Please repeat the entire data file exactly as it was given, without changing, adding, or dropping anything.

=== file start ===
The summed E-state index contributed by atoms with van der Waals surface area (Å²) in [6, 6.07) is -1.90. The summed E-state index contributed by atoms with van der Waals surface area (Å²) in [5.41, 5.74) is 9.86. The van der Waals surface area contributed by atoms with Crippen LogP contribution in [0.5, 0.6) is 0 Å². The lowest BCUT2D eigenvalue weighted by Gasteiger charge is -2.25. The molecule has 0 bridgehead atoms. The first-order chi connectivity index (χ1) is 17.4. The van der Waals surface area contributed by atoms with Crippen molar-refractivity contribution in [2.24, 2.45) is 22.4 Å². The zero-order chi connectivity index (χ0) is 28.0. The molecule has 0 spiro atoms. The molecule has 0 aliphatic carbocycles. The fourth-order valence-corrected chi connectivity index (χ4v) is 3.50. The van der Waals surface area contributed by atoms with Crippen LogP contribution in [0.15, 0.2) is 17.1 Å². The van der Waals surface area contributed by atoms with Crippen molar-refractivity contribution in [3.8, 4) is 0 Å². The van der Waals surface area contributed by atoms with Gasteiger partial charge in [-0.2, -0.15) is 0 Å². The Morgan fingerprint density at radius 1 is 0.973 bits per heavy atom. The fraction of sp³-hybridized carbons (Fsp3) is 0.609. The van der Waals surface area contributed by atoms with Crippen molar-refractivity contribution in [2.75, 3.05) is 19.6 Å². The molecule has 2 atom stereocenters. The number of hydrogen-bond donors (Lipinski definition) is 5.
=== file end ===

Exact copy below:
The summed E-state index contributed by atoms with van der Waals surface area (Å²) in [6, 6.07) is -1.90. The summed E-state index contributed by atoms with van der Waals surface area (Å²) in [5.41, 5.74) is 9.86. The van der Waals surface area contributed by atoms with Crippen LogP contribution in [0.5, 0.6) is 0 Å². The lowest BCUT2D eigenvalue weighted by Gasteiger charge is -2.25. The molecule has 0 bridgehead atoms. The first-order chi connectivity index (χ1) is 17.4. The van der Waals surface area contributed by atoms with Crippen molar-refractivity contribution in [2.24, 2.45) is 22.4 Å². The zero-order chi connectivity index (χ0) is 28.0. The molecule has 0 spiro atoms. The molecule has 0 aliphatic carbocycles. The fourth-order valence-corrected chi connectivity index (χ4v) is 3.50. The van der Waals surface area contributed by atoms with Crippen LogP contribution in [0.15, 0.2) is 17.1 Å². The van der Waals surface area contributed by atoms with Crippen molar-refractivity contribution in [3.8, 4) is 0 Å². The van der Waals surface area contributed by atoms with Gasteiger partial charge in [-0.2, -0.15) is 0 Å². The Morgan fingerprint density at radius 1 is 0.973 bits per heavy atom. The fraction of sp³-hybridized carbons (Fsp3) is 0.609. The van der Waals surface area contributed by atoms with Crippen molar-refractivity contribution in [2.75, 3.05) is 19.6 Å². The molecule has 2 atom stereocenters. The number of hydrogen-bond donors (Lipinski definition) is 5.